The government has announced an extension to the moratorium on commercial rent arrears and premises recovery until 25th March 2022 much to the detriment of commercial landlords. The moratorium was put in place to help businesses in crisis during the pandemic, particularly the retail and hospitality sectors, but many commercial landlords are now owed significant sums in rent arrears but are prohibited from taking action to evict their commercial tenants.
Whilst we have to strike a balance between the tenants and the landlords, simply kicking the can down the road yet again is not solving the problem. If the parties cannot agree now, they will not agree in nine months when yet further arrears have accrued and more pain will be felt all round. At the end of the March 2022 period there is also the arbitration process which will force an arrangement.
I believe we already have the mechanisms in place to deal with this now and, with a bit of creativity, we can create a win win situation for everyone including the government. We have a specialist court – the Business and Property Court (BPC) – full of experienced judges who deal with business and property matters. They are quick, adaptive and business oriented. I believe we could take best practice from other areas to put a simple cost-effective mechanism together to force a resolution or solve the problem at least for the next 12 months.
One response may be to consider the intention to forfeit stating the rent arrears and period of the same being filed at the BPC by the landlord which has to be affixed to the premises and personally served on the tenant giving 14 days’ notice of intention on the part of the landlord? A reasonable fee could be paid by the landlord to the BPC to cover admin. The landlord would also have to file a certificate of personal service with the BPC. A response pack goes with the notice with details of the local BPC to the tenant.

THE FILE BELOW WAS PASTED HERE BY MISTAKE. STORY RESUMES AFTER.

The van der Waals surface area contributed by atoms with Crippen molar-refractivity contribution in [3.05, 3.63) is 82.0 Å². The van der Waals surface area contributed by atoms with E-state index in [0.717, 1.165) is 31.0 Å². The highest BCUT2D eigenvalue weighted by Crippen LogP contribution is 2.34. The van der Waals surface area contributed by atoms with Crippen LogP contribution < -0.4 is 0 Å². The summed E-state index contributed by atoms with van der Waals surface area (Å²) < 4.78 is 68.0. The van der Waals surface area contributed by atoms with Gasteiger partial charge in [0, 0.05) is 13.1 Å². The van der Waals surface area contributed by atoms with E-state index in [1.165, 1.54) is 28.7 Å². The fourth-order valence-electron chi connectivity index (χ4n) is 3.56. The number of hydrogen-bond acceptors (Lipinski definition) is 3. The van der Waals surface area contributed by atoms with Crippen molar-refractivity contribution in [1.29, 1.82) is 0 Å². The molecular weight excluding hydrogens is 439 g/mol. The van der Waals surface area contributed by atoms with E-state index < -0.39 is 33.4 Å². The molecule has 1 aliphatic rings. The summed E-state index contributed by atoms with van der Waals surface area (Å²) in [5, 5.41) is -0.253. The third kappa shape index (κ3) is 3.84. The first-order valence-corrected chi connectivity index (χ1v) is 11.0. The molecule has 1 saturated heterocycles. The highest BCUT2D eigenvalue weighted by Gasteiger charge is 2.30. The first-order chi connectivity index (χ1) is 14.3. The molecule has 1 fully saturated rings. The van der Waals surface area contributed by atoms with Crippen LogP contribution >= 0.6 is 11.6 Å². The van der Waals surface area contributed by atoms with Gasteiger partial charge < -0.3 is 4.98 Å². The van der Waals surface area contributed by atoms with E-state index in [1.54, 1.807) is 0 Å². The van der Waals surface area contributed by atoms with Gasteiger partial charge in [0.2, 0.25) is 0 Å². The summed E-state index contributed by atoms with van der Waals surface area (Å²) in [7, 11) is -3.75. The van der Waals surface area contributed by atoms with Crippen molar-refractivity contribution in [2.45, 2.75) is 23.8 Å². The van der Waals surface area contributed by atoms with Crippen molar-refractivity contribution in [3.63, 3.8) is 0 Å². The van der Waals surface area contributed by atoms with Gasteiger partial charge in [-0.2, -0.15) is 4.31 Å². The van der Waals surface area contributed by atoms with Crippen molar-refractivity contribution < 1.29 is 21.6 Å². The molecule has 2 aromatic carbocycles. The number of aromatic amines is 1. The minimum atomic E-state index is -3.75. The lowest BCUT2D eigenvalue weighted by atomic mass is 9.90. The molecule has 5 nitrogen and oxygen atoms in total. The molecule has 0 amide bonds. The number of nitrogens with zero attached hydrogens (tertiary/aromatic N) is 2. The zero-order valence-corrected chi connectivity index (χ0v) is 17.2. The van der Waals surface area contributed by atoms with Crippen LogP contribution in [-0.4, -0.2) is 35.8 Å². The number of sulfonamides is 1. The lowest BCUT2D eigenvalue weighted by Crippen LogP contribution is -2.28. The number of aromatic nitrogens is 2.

The tenant’s response and all other papers are considered by a Judge who either dismisses the tenant’s position outright and gives permission to forfeit, dismisses the landlord’s notice of intention if the information provided by the tenant justifies that position, or issues directions with strict compliance timetables, setting out what is needed from each side. This would include accounts from the tenant, rent statement, details of all government assistance received and how it has been spent, proposals from each side as to how the matter should be resolved going forward to deal with the arrears and list the matter for a hearing, with summaries from each side being produced in writing beforehand and strict limits on submissions.
Of course the judge could dismiss the landlord’s application as the parties have reached a compromise etc. The matter could then be sorted in a few months with either forfeiture, current rent plus set amount of arrears to be paid, full agreement/adjustment of lease terms. The outcome would, of course, be case and sector specific and flexible/creative enough to deal with the particular circumstances of any situation.
This would need further consideration and consultation but at least it moves matters forward for both parties and the concepts are already in existence and dealt with by the Courts daily.
Surely this has to be better than continually doing nothing? It should be simple and quick to put in place.